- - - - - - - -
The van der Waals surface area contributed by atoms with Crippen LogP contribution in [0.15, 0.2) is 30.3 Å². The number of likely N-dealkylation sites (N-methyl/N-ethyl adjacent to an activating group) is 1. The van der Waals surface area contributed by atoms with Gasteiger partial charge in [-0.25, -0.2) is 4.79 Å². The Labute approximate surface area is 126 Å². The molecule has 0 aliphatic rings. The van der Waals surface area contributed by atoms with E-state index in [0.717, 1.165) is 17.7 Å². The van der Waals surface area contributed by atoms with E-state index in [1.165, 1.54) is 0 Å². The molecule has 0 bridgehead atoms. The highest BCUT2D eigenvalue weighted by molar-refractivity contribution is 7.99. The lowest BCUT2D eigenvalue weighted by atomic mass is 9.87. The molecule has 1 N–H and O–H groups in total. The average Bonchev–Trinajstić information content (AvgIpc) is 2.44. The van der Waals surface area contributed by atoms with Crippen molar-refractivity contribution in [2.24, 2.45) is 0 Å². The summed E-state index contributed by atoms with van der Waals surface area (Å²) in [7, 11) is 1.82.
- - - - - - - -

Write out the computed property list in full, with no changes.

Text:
The van der Waals surface area contributed by atoms with Crippen LogP contribution in [0.15, 0.2) is 30.3 Å². The number of likely N-dealkylation sites (N-methyl/N-ethyl adjacent to an activating group) is 1. The van der Waals surface area contributed by atoms with Gasteiger partial charge in [-0.25, -0.2) is 4.79 Å². The Labute approximate surface area is 126 Å². The molecule has 0 aliphatic rings. The van der Waals surface area contributed by atoms with E-state index in [0.717, 1.165) is 17.7 Å². The van der Waals surface area contributed by atoms with E-state index in [1.165, 1.54) is 0 Å². The molecule has 0 bridgehead atoms. The highest BCUT2D eigenvalue weighted by molar-refractivity contribution is 7.99. The lowest BCUT2D eigenvalue weighted by atomic mass is 9.87. The molecule has 1 N–H and O–H groups in total. The average Bonchev–Trinajstić information content (AvgIpc) is 2.44. The van der Waals surface area contributed by atoms with Crippen molar-refractivity contribution in [2.24, 2.45) is 0 Å². The summed E-state index contributed by atoms with van der Waals surface area (Å²) in [7, 11) is 1.82.